Saturday, November 28, 2009

Last winter's gull review

Today's cooler, blustery conditions combined with the appearance of an Ivory Gull in Cape May got me thinking more about the upcoming gull season and reflecting on last year's. The 2008-09 gulling in the northeast was pretty damn good and included a few really exciting birds.

The season started out with a bang exactly one year ago today with CT's first Slaty-backed Gull. On 12/12 an adult Thayer's Gull put in a brief appearance at the Windsor-Bloomfield Landfill, CT's premier gull hotspot, followed by a first-winter bird on 12/23. A Black-headed Gull spent the winter in New Haven Harbor.

Perhaps 'gull of the year' was a subadult Glaucous-winged Gull in Rochester, NH, found by Scott Young...a first record for New England.

Meanwhile Gloucester, MA was once again the gull capital of New England. I happened to already be up in Boston when news of an adult Ivory Gull broke on 1/17. I still get chills thinking about that weekend. Of course there were plenty of other gulls in the area, including multiple Thayer's, Lesser Black-backeds, Glaucs, and a staggering number of Icelands. Incredibly a second adult Ivory Gull turned up in MA, this one in Plymouth on 1/20 and spent a solid eleven days at this location.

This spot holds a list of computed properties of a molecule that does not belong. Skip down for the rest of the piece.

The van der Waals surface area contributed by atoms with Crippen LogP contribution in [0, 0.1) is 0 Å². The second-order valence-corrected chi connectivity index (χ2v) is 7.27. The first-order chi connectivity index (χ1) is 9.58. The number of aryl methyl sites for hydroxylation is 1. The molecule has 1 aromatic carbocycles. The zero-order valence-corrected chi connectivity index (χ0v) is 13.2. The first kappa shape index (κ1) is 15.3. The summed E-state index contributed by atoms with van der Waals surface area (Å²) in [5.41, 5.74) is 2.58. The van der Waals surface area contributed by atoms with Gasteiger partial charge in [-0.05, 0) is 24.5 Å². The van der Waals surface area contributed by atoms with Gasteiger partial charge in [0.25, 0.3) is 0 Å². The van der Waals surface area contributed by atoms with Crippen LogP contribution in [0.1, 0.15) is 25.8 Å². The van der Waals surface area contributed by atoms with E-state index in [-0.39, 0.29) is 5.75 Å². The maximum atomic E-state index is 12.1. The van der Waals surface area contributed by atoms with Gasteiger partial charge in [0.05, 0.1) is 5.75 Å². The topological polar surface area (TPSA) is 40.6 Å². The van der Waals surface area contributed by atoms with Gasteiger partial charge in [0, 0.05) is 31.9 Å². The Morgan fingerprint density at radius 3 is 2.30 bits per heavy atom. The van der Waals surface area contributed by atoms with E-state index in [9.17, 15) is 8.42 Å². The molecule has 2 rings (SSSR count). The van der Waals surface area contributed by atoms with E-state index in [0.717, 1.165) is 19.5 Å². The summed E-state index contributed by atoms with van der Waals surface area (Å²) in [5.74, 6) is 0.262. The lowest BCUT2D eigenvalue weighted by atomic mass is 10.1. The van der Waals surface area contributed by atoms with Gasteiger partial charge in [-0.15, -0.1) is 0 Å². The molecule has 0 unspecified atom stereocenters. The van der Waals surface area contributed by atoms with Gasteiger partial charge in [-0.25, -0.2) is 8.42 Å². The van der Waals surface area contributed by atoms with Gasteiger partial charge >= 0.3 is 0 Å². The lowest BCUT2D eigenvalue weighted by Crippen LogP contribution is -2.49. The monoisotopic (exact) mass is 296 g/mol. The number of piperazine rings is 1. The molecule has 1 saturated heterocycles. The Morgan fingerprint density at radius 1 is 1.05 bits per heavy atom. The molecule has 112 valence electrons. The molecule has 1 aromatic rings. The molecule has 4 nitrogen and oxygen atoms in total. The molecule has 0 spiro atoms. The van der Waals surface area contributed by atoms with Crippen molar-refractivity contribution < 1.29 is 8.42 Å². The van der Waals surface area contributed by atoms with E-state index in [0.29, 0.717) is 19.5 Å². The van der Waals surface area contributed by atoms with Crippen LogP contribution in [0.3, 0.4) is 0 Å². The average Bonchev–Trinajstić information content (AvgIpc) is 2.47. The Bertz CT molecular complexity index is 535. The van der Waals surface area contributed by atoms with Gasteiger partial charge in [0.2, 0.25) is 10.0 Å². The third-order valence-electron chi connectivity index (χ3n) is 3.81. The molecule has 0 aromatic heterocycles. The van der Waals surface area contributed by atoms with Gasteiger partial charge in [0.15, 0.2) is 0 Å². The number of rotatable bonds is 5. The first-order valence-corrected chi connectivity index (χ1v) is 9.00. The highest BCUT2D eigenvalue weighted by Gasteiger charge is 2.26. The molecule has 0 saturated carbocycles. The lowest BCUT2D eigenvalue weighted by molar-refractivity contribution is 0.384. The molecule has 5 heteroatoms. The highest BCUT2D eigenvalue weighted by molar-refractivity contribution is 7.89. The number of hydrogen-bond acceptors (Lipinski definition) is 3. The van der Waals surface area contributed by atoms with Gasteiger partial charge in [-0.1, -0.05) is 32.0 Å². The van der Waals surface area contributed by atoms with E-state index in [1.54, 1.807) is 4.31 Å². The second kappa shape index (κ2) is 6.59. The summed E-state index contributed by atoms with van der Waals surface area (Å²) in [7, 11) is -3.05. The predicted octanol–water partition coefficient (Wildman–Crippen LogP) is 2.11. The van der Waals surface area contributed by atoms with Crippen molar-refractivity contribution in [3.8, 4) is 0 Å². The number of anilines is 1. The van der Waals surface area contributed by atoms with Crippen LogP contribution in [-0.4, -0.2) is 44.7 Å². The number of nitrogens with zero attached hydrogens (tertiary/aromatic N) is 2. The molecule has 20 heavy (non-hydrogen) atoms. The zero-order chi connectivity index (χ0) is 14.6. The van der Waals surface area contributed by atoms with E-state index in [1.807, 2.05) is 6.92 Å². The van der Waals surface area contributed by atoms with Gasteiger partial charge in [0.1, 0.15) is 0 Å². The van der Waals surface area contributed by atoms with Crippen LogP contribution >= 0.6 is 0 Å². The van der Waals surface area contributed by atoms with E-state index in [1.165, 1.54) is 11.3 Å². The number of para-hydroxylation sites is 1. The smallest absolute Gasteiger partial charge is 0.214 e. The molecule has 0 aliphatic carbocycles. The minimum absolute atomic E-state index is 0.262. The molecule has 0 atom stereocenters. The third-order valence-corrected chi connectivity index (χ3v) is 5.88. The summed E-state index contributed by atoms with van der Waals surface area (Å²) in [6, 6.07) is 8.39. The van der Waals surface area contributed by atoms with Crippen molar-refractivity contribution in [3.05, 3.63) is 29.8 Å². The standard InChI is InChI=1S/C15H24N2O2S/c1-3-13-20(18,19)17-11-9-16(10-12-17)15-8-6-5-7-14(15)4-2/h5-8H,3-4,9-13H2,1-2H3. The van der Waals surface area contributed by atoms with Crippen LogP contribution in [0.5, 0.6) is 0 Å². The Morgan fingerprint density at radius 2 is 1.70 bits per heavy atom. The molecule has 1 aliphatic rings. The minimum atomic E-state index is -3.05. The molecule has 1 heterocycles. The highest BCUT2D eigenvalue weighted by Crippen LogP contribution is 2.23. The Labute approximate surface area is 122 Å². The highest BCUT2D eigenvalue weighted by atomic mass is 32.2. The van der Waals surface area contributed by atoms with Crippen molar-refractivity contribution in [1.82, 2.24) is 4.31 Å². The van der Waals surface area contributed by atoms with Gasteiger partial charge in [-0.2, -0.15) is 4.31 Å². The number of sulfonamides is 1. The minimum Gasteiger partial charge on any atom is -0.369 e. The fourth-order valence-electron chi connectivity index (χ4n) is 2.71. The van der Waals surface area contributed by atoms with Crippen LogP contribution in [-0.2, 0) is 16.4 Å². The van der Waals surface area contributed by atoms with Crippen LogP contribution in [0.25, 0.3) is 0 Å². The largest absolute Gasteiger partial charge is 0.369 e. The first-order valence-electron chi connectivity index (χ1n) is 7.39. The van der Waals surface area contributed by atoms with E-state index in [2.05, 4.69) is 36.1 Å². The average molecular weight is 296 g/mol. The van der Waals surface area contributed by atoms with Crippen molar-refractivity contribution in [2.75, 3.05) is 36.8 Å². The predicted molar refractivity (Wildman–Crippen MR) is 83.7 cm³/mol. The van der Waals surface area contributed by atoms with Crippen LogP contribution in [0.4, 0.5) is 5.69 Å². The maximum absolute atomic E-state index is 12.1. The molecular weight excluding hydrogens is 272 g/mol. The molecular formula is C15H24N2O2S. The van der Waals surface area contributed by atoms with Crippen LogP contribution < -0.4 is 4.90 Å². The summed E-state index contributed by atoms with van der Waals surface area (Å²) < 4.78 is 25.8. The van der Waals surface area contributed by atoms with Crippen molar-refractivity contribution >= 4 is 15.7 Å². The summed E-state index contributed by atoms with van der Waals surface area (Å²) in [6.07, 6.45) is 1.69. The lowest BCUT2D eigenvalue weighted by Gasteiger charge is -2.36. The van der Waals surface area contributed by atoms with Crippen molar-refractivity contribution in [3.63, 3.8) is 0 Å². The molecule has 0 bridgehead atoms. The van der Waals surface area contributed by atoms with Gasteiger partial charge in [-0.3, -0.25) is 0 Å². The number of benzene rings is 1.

Back in CT, the landfill had a couple of adult Glaucous Gulls and multiple sightings (or re-sightings) of first-winter Thayer's Gulls. Patrick Dugan and others then found another Slaty-backed Gull on 2/9 that stuck around for a couple days. I was busy with school and figured I had missed my chance at that bird...until James P. Smith relocated it up the Connecticut River valley at Barton Cove, MA on 2/20! This time I was free and able to go see the bird, which ended up sticking around for several days.

James wasn't done, finding an adult Thayer's Gull, also at Barton Cove. Then on 2/26 James turned up what just might have been a first-cycle Slaty-backed Gull at the landfill. Looks like a darn good candidate to me...

When the calendar turned to March, the gull focus in CT switched from the landfill to the coast, where the western Long Island Sound hosted an impressive congregation of gulls thanks to a now-annual bloom of barnacle [and other types of?] larvae. My good luck continued with an adult "Common" Mew Gull in West Haven, CT on 3/20. Milford Pt, not really known as a gull hotspot, delivered a couple of interesting birds a few days later. First, a possible Thayer's Gull on 3/22...I'm still not sure if this is a legit THGU or not. Then, a 1c HEGU showing some Old World-like features on 3/27. Another one I'm not sure about, and will probably never be identified, but I wonder if it's within range of argenteus. My last "good" gull of the season came on 4/5 in the form of an adult Little Gull in Southport, CT.